Students of G.S Nyamirama in Nyagatare district blame parents for holding onto genocide ideology in homes

Students of G.S Nyamirama have blamed some of their parents for habouring genocide ideology and holding onto ethnic differences that would drag the country into the dark past.

“We don’t learn genocide ideology at school but at home. We don’t have time for that. Government should start a special program to educate parents as a way to deal with this problem,” one of the students suggested.

This is one of the issues highlighted by students during discussions with lawmakers, teachers in a two day outreach program organized by members of the Anti-Genocide Parliamentary Forum (AGPF-Rwanda).

Emmanuel Mwando Simba, the Head Teacher of G.S Nyamirama in Nyagatare district said most students have been very clear on this issue and appreciate the current government for creating an environment for equal education for all.

“Students are concerned about their rights to education, and it’s time for teachers to work with parents ensuring that students get the right education both at school and home,” Mwando Simba said.

For two days, since May 22, 2017, AGPF members have been meeting students in 249 secondary schools across the country promoting patriotism and being Rwandan under the ‘Ndi Umunyarwanda’ program.

Members of the Anti-Genocide Parliamentary Forum are meeting students across the country promoting patriotism among students

Schools in five districts – Nyagatare, Ruhango, Nyanza, Musanze, and Rubavu are among areas with high cases of genocide ideology according to the AGPF statement.

The outreach program is part of the AGPF – Rwanda five-year strategic plan of their activities from 2016 through 2020, which was approved by Senate and the Chamber of Deputies in 2016 with Rwf 400 million expenditure budget.

AGPF-Rwanda says that this year’s program focused on five districts because students in these areas are exposed to communities with high cases of genocide ideology- which creates poor education environment.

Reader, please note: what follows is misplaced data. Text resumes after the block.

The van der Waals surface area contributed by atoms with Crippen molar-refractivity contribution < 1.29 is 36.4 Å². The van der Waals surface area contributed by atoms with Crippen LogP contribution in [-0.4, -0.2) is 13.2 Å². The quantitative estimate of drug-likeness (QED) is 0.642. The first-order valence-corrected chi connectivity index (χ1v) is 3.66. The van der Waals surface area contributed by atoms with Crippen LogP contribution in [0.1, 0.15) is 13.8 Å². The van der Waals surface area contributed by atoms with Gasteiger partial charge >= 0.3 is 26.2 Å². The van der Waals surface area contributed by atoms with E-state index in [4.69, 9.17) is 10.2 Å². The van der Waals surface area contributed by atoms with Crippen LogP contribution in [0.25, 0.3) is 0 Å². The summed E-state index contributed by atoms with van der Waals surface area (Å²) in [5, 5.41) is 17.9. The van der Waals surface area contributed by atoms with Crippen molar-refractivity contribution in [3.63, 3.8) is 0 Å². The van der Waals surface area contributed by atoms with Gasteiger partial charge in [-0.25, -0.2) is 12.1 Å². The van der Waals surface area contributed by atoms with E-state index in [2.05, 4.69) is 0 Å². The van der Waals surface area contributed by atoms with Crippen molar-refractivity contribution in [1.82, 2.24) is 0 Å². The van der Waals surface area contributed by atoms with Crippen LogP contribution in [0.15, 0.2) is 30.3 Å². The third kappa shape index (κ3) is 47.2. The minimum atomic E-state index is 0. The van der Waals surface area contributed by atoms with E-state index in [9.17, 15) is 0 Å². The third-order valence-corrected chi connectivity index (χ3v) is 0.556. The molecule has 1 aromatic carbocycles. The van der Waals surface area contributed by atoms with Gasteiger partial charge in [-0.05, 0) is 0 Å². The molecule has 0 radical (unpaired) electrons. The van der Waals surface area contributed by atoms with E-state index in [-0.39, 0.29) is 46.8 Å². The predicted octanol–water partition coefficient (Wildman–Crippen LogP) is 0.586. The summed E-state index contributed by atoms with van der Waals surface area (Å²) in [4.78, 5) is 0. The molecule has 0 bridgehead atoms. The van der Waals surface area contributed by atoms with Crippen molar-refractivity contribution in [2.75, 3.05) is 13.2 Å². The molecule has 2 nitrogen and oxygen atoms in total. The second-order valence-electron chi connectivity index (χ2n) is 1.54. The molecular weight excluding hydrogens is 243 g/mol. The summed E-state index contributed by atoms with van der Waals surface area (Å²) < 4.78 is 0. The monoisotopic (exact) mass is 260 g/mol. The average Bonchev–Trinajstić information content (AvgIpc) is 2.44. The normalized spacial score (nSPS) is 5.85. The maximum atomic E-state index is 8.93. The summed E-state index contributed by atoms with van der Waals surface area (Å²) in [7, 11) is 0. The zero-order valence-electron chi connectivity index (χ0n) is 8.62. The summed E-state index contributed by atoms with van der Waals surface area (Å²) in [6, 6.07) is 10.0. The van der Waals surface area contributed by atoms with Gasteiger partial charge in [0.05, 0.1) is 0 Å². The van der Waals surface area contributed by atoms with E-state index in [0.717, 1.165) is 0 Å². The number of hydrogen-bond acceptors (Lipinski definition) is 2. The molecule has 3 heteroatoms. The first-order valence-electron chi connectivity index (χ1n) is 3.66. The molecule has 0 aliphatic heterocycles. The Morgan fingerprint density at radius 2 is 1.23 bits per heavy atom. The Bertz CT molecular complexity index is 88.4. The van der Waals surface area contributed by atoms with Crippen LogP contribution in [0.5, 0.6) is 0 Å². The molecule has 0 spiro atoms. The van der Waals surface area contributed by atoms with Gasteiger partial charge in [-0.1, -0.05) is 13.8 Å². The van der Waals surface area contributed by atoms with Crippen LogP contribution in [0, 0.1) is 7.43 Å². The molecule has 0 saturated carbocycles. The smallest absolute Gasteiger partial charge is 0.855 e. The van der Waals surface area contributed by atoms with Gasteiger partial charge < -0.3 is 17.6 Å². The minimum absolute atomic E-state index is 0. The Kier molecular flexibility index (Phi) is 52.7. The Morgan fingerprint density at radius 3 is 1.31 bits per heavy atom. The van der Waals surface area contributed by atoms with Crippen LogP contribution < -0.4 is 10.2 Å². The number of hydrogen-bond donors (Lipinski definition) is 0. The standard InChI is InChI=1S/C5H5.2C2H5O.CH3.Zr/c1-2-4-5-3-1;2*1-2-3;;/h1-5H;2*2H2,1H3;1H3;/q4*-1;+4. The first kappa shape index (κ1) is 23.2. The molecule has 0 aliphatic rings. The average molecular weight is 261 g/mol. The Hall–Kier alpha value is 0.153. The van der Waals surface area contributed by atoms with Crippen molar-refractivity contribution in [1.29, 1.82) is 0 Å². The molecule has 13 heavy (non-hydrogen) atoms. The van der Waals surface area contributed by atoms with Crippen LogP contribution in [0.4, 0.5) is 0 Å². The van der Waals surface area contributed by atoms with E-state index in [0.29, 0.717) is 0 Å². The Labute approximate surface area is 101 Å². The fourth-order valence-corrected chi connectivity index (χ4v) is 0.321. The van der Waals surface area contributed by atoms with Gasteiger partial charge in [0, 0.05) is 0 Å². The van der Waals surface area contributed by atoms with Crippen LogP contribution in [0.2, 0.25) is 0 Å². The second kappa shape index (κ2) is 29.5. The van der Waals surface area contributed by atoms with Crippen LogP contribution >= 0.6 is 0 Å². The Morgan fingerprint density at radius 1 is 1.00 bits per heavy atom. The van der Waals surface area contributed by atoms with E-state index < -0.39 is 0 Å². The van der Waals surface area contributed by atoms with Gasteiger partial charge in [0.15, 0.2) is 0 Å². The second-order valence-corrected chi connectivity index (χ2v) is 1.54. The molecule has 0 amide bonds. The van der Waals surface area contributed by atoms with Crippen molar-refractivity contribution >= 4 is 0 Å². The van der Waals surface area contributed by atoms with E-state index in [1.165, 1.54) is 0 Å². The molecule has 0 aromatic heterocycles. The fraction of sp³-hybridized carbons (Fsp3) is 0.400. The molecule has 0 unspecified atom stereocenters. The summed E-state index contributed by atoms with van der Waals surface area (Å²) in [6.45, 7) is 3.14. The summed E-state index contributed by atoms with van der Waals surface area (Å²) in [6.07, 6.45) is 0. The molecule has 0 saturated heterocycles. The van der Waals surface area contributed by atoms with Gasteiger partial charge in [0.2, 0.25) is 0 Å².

Théoneste Karenzi, the Chairman of AGPF-Rwanda told KT Press at the end of the outreach, parliament will consider reaching out the older generation of Rwandans but youth are priority.

“The youth have a big potential to change this country and we are investing in educating them first then the elders later,” Karenzi said.

According to Unity and Reconciliation Barometer, genocide ideology is still lingering around. The report indicates that in 2010 at least 30.5% of Rwandans viewed themselves along ethnicity and this has dropped to 27.9% by 2015.

Such significant figures have been proven by several cases of genocide ideology reported especially during the official genocide commemoration week.

For example, the 23rd genocide commemoration week closed at a wrong note when unknown assailants stormed the house belonging to Christine Iribagiza, a genocide survivor in Niboye, Kicukiro district, and stabbed her to death.

Three suspects were arrested in connection with the murder. They all pleaded guilty before the media.

At least 28 persons were arrested for spreading genocide ideology between April 1st and April 15th 2017. Most of the cases, about 90% were verbal utterances, tracts and short messages of genocide ideology statements, with less than five cases of violence targeting genocide survivors.

“To ensure that there is zero genocide ideology these suspects should be tried in the presence of the community where the crime was committed and the punishment should be bigger to set an example,” Naphtar Ahishakiye, the executive secretary of Ibuka, Umbrella of Genocide survivors’ association told KT Press.

 

 




Leave a Comment